Once a year, Ronald Schultz checks the antibody levels in his dogs' blood. Why? He says for proof that most annual vaccines are unnecessary.
Schultz, professor of pathobiological sciences at the University of Wisconsin-Madison School of Veterinary Medicine, has been studying the effectiveness of canine vaccines since the 1970s; he's learned that immunity can last as long as a dog's lifetime, which suggests that our "best friends" are being overvaccinated.
Based on his findings, a community of canine vaccine experts has developed new veterinary recommendations that could eliminate a dog's need for annual shots. The guidelines appear in the March/April issue of Trends, the journal of the American Animal Hospital Association.
Every year, when we take our dogs to the veterinarian's office, they could receive up to 16 different vaccines, many of which are combined into a single shot. Four of these products protect against life-threatening diseases, including rabies, canine parvovirus type 2, canine distemper virus and canine adenovirus type 2; the rest protect against milder diseases to which only some dogs are exposed, including Lyme disease.
But, as many veterinarians are realizing, overvaccination can actually jeopardize a dog's health. Side effects can cause skin problems, allergic reactions and autoimmune disease. And in cats, tumors have been reported at the site of vaccine injections.
"These adverse reactions have caused many veterinarians to rethink the issue of vaccination," Schultz said. "The idea that unnecessary vaccines can cause serious side effects is in direct conflict with sound medical practices."
For 30 years, Schultz has been examining the need to vaccinate animals so often and for so many diseases.
"In the 1970s, I started thinking about our immune response to pathogens and how similar it is in other animals," Schultz said. "That's when I started to question veterinary vaccination practices."
Just like ours, a canine's immune system fires up when a pathogen, like a virus, enters the body. The pathogen releases a protein called an antigen, which calls into action the immune system's special disease-fighting cells. These cells not only destroy the virus, but they remember what it looked like so they can fend it off in the future.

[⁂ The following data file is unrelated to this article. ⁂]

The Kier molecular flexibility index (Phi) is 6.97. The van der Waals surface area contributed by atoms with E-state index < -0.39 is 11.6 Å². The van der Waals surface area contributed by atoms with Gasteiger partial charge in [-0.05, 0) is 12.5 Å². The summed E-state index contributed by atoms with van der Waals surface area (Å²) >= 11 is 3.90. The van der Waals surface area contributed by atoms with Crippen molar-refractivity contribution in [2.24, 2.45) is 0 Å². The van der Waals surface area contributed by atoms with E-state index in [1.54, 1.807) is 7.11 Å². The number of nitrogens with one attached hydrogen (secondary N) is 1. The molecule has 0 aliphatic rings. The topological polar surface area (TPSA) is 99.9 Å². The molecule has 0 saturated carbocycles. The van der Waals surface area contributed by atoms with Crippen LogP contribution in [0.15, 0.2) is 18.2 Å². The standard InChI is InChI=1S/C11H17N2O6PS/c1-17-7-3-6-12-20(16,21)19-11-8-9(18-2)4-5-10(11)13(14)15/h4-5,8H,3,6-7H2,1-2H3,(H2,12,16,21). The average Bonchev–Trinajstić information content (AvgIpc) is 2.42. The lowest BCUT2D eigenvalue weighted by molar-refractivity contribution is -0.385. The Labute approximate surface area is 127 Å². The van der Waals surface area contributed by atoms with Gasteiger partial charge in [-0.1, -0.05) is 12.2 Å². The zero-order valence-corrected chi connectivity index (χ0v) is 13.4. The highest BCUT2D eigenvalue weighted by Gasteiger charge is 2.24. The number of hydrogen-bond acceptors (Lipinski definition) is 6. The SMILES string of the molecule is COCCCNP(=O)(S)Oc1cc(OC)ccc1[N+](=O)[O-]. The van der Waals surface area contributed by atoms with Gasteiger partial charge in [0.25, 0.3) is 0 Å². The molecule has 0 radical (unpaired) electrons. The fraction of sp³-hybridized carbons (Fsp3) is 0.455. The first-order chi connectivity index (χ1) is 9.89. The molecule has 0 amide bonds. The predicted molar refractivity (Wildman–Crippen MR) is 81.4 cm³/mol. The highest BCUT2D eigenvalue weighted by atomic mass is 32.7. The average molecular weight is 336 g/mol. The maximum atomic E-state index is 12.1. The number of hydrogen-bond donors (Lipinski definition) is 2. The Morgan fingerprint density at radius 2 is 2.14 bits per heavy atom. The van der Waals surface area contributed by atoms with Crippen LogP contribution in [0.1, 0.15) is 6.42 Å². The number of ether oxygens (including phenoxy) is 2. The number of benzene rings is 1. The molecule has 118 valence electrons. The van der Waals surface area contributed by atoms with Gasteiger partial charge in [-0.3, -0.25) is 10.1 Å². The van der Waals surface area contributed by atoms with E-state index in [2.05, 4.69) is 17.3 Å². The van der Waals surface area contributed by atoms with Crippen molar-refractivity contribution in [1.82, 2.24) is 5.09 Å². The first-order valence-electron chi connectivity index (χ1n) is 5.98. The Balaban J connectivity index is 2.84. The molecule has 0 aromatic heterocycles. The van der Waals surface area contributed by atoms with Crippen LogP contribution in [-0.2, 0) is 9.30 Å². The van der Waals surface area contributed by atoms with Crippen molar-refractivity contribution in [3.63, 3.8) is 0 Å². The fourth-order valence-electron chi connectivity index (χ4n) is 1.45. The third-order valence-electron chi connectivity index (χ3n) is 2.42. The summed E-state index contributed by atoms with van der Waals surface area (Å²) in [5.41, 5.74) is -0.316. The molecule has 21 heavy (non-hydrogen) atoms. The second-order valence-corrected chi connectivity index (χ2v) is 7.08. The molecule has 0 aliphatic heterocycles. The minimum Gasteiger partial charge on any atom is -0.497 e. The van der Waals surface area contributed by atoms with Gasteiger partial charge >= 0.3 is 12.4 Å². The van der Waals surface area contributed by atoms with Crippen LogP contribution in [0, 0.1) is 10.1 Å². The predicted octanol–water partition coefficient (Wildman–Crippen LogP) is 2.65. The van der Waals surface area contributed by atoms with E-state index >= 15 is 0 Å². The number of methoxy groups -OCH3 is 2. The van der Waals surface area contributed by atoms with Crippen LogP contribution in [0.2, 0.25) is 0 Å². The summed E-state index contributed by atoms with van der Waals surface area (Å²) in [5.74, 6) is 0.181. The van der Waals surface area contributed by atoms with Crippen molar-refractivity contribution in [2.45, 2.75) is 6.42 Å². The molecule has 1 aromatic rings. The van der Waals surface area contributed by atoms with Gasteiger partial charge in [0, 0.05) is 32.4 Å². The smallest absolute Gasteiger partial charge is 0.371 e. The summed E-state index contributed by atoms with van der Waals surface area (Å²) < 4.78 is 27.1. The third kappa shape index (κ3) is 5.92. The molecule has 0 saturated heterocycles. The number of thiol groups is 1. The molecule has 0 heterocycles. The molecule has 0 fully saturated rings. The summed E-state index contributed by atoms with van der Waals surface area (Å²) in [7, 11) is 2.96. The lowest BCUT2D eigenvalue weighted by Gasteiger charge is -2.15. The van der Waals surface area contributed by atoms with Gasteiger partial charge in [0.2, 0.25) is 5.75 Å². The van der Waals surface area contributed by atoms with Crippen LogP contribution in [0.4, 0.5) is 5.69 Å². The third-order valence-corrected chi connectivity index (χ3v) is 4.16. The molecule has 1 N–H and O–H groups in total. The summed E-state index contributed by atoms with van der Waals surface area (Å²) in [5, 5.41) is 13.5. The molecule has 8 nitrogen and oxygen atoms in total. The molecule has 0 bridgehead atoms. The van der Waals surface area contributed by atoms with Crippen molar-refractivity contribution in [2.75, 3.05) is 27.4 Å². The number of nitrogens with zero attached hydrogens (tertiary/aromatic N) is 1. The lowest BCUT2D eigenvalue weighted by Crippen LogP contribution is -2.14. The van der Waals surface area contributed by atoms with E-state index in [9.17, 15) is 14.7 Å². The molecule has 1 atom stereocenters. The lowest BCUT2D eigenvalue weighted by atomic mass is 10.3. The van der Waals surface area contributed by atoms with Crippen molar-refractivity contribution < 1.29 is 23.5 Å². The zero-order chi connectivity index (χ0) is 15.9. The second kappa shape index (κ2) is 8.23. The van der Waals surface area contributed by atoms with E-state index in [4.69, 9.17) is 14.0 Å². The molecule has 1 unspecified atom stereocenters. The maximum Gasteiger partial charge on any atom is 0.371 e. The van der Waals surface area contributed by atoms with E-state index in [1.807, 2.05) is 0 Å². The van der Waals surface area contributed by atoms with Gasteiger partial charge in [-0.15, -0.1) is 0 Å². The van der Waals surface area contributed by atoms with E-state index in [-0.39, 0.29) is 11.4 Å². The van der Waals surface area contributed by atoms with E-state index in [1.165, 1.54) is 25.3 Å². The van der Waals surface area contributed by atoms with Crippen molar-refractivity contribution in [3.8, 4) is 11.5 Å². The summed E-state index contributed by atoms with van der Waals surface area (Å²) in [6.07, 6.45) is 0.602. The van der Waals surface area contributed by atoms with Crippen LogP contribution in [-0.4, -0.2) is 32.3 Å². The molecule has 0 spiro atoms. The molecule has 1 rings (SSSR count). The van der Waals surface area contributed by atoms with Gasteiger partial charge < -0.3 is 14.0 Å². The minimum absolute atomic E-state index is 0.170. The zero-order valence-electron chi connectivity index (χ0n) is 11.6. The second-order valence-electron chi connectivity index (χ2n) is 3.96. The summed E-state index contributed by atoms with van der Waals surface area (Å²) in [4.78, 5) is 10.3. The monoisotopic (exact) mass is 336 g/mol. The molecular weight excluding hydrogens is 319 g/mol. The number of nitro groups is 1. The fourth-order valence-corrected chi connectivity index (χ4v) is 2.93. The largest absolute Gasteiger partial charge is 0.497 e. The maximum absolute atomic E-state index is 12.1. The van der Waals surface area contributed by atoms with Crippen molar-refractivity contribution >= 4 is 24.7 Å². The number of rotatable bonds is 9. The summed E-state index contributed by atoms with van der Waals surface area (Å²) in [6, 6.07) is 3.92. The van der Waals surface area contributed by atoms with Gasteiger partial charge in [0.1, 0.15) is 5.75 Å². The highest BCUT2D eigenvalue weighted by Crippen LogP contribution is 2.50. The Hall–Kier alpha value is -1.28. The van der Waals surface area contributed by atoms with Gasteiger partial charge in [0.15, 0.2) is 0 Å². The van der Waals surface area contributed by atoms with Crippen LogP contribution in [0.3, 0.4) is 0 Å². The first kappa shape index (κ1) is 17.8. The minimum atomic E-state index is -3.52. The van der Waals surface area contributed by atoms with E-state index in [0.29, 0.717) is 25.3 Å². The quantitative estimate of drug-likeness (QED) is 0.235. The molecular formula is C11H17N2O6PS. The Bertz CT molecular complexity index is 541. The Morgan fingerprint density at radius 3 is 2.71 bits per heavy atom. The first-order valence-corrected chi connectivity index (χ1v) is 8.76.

It's this immunological memory that enables vaccines, which purposely contain live, weakened or dead pathogens, to protect against future disease.
But, as Schultz points out, vaccines can keep people immune for a lifetime: We're usually inoculated for measles, mumps and rubella as children but never as adults. So, can dogs be vaccinated as pups and then never again?
While evidence from Schultz's studies on both his own dogs and many other dogs from controlled studies suggests the answer is yes, Schultz recommends a more conservative plan based on duration of immunity and individual risk.
Schultz said that core vaccines, or the ones that protect against life-threatening disease, are essential for all dogs, yet he does not recommend dogs receive these shots yearly. He said that, with the exception of the rabies vaccine, they should last at least seven years. Rabies shots, ont he other hand, have shown to last about three years.
For these reasons, Schultz suggests that dogs receive rabies shots every three years (as is required by law in most states) and the other core vaccines no more frequently than every three years.
Some less serious vaccines, on the other hand, have a much shorter duration of immunity, lasting around one year. But, as Schultz points out, not every dog should get these types of vaccines, because not every dog is at risk for exposure.
Today, many vaccinated dogs receive a shot for Lyme disease. But Schultz said that the ticks carrying the Lyme disease pathogen can be found in only a few regions of the United States.
"The vaccine can cause adverse effects such as mild arthritis, allergy or other immune diseases. Like all vaccines, it should only be used when the animal is at significant risk," he said.
Another common vaccine that Schultz says is unnecessary protects against "kennel cough," an often mild and transient disease contracted during boarding or dog shows.
"Most pet dogs that do not live in breeding kennels, are not boarded, do not go to dog shows and have only occasional contact with dogs outside their immediate family, rarely need to be vaccinated or revaccinated for kennel cough," he said.
Schultz said it's important for veterinarians to recognize an individual dog's risk for developing a particular disease when considering the benefits of a vaccine. Giving a vaccine that's not needed creates an unnecessary risk to the animal, he said.
Schultz admitted that recommending that dogs receive fewer vaccines may spark controversy, especially since many veterinarians rely on annual vaccines to bring in clients, along with income.
But annual visits are important for many reasons other than shots.
"Checking for heartworm, tumors, dermatological problems and tooth decay should be done on a yearly basis," he said. "Plus, some dogs, depending on their risk, may need certain vaccines annually."
Rather than vaccinating on each visit, veterinarians can use a recently developed test that checks dogs' immunity against certain diseases.
Schultz said veterinarians who have switched to the three-year, instead of annual, vaccination program have found no increase in the number of dogs with vaccine-preventable diseases.
"Every day, more and more people in the profession are embracing the change," Schultz said. The new vaccination guidelines are supported by the AAHA, along with the task force members representing the American Colleges of Veterinary Internal Medicine, Veterinary Microbiology and the American Association of Veterinary Immunologists.